London, 2nd March 2023: Scientists from Oregon State University have led an international collaboration that has identified 27 global warming accelerators known as amplifying feedback loops that fuel the acceleration in global temperature change. As per the findings published in the journal “One Earth” on 17th Feb this year, the team warns of the urgency to respond to the climate crisis and provide a roadmap for policymakers aiming to avert the most severe consequences of a warming planet.
In climatology, amplifying feedback loops are situations wherein a climate-caused variation can set off a process that causes even more warming, which in turn intensifies the variation. The lead authors, Christopher Wolf, a postdoctoral researcher at OSU, and William Ripple, a distinguished professor of Ecology at OSU, were joined by several US and international scientists as co-authors on the report. The researchers were able to identify 41 climate feedback loops in their report, 27 of which emphasise warming, seven of which have a dampening effect and the rest seven are uncertain.
As per Prof. Wolf, "Many of the feedback loops we examined significantly increase warming because of their connection to greenhouse gas emissions. To the best of our knowledge, this is the most extensive list available of climate feedback loops, and not all of them are fully considered in climate models. What's urgently needed is more research and modelling and an accelerated cutback of emissions."
Motivated by many amplifying climate feedbacks, the authors have made two recommendations. With respect to climate research, a rapid transition toward integrated Earth system science is needed in order to fully account for biological, social, and other interactions that may influence the climate. In terms of climate policy, more aspiring plans for emission reduction should be followed given both ongoing climate disasters and long-term catastrophic risks.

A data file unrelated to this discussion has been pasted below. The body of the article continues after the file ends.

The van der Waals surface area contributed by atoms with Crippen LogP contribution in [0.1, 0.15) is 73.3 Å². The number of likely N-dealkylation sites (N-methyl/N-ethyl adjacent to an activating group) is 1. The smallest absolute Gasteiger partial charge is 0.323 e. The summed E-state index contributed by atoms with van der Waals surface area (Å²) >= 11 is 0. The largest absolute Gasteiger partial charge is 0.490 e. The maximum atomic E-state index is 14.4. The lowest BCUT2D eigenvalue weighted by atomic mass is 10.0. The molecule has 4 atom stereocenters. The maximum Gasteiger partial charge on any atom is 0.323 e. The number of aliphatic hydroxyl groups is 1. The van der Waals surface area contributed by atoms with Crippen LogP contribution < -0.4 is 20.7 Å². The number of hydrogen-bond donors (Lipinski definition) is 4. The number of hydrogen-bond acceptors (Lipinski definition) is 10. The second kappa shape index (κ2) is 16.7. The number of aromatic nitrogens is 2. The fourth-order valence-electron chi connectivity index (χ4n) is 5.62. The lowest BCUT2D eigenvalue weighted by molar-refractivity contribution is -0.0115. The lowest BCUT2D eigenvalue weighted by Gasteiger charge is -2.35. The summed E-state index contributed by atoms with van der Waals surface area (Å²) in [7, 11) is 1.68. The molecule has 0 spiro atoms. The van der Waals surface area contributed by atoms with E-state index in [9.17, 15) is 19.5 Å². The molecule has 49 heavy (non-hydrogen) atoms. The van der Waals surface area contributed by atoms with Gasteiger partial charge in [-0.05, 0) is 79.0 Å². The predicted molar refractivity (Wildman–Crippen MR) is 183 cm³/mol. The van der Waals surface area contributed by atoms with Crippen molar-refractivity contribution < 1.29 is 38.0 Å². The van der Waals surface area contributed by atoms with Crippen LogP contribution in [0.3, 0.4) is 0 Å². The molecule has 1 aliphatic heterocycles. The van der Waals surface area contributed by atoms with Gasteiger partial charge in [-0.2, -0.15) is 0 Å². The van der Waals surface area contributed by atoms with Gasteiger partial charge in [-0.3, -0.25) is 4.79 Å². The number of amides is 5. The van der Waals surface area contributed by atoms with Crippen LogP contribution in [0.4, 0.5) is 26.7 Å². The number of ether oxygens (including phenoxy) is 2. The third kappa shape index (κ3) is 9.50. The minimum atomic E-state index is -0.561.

Prof. Ripple, while explaining the significance of the research, said, “It’s too late to fully prevent the pain of climate change, but if we take meaningful steps soon while prioritising human basic needs and social justice, it could still be possible to limit the harm.”
As per the researchers, even comparatively modest warming is expected to heighten the likelihood that the Earth will cross various tipping points, causing big changes in the planet’s climate system and potentially strengthening the amplifying feedbacks.
The team claims that emissions have risen substantially over the last century despite several warnings that have been issued over the decades, they are not being significantly curbed. As per the scientists, interactions among feedback loops could cause a permanent shift away from the Earth’s current climate state to one that threatens the survival of humans and other life forms.
“In the worst case, if amplifying feedbacks are strong enough, it would result in tragic climate change which would be beyond human control,” Ripple said. “We need a rapid transition toward integrated Earth system science because the climate can only be fully understood by considering the functioning and state of all Earth systems together. This will require large-scale collaboration, and the result would provide better information for policymakers,” he further added.
Apart from these 27 amplifying climate feedbacks, there were seven additional factors that were characterised as dampening i.e they act to stabilise the climate system. However, the effects of the remaining seven feedbacks are not yet known.